Is the Human Eye Badly Designed?


Some believe that the human eye is badly designed because the sensors are wired from the front rather than from the back (as in, say, an octopus). I would like to try and demonstrate that the eye is adequately designed for its purpose.


Many designs have conflicting requirements.

Consider the following case: The fastening mechanism on the Tower of London gate merely has to keep it secure so that the designer could make it as substantial as he could with the available materials. He was therefore able to construct a fastener which might last 1000 years or more and survive the efforts of bad guys with a battering ram trying to defeat it. Conversely the designers of the catch on the cargo door of a 747 airliner had to ensure that there was an equal chance of it not opening but they were far more constrained by weight and size. The Tower of London guy would have laughed at this mechanism if he had seen it in Henry VIII's day but the design is (or should be) adequate for the purpose.


The human eye is in the category of the airliner. It has many requirements, resulting in design features whose purpose may not be immediately obvious. For instance it has to perform in lighting conditions from almost compete darkness to the sunlight experienced trekking across the Sahara desert. As well as focussing light, lenses focus heat and without adequate cooling the sensitive retina would be destroyed by the build up of this heat. A camera sensor can dissipate this heat on a copper heat sink of some type. The human eye has a liquid cooling arrangement whereby excessive heat is removed by substantial blood vessels just behind the retina. To get round this problem the nerves taking the visual signals to the rest of the brain are wired from the front. The much simpler octopus eye is wired from the back but it does not require a cooling system as it spends all its time in the murky ocean depths. The human eye also needs to rotate freely. It is mechanically much more straightforward to have the nerves enter the eyeball from a fixed point rather than have a complex web of nerves having to be dragged around as the eyeball moves. The simpler octopus eye is fixed so does not need this.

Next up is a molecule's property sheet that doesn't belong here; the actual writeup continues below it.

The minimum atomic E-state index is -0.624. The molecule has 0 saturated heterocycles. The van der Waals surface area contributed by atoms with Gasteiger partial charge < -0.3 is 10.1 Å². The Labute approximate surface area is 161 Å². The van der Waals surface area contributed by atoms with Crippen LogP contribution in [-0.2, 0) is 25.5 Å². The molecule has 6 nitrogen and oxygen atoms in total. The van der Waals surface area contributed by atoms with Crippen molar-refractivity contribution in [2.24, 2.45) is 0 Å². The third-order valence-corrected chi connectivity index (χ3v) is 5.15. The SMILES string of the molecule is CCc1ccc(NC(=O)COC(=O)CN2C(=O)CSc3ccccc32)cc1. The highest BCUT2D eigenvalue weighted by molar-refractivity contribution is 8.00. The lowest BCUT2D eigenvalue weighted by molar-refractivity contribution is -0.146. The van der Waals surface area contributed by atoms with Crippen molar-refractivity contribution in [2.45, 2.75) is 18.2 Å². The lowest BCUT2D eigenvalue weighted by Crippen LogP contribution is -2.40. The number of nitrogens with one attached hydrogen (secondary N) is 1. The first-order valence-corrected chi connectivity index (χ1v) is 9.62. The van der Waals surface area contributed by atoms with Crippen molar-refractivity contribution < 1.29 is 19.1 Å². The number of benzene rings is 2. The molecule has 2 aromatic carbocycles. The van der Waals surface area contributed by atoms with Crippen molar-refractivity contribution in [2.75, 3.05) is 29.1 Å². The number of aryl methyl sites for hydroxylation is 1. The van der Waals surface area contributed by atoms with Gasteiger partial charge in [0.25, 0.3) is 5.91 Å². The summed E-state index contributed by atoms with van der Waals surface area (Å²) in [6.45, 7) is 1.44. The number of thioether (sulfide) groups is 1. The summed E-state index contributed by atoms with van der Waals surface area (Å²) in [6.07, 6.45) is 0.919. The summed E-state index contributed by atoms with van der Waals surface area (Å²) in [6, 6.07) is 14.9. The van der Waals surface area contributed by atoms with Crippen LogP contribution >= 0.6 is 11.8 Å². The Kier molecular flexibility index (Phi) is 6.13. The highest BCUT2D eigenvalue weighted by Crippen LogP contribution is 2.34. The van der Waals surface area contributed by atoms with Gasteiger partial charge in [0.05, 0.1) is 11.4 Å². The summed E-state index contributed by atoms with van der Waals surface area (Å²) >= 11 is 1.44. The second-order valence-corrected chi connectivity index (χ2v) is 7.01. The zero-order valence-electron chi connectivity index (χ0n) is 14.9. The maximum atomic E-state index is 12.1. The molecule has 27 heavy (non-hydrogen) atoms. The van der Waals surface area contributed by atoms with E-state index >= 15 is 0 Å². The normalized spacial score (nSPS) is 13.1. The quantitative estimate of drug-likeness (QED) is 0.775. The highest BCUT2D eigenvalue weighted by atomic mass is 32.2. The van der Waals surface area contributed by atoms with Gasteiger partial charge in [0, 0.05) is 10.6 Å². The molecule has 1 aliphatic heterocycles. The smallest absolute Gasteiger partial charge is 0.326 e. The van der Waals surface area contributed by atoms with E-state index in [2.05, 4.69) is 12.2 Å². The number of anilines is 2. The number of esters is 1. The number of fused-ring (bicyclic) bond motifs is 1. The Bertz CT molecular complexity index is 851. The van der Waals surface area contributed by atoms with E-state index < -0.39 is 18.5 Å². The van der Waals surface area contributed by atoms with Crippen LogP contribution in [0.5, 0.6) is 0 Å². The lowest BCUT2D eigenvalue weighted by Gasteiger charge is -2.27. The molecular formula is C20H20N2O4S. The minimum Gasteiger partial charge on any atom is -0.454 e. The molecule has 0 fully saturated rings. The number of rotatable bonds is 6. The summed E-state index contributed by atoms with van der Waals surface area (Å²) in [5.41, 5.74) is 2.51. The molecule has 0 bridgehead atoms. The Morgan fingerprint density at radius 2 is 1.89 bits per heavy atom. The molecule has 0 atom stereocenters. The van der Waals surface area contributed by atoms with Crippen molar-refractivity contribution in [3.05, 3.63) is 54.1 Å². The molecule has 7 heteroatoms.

The cost of this arrangement is of course the blind spot. In practice though the brain suppresses our consciousness of this and we would not know about it without taking a specially designed test. When you consider the way the eye functions, the blind spot is irrelevant anyway. The eye does not function like a TV camera with an eye within the brain watching it. Rather the eye is an extension of the brain (Gregory: Eye and Brain). The image we actually see is something like the MP4 picture we might see on our personal video player: the brain builds up an image of what it sees over a short period of time and then just registers the changes.


The eye has many amazing mechanisms. The sensors have an ongoing replacement plan so in a normal human lifetime a reasonable performance is maintained. There is a mechanism that suppresses visual noise so that you don't see sparklies on a dark night as you would with a digital camera. The eye has a mechanism for detecting hazards approaching from the side. Sometimes it does go wrong as any complex mechanism does (including the lock on the 747 cargo door) but who can deny that the design is brilliant unless you have a particular agenda to justify of course.

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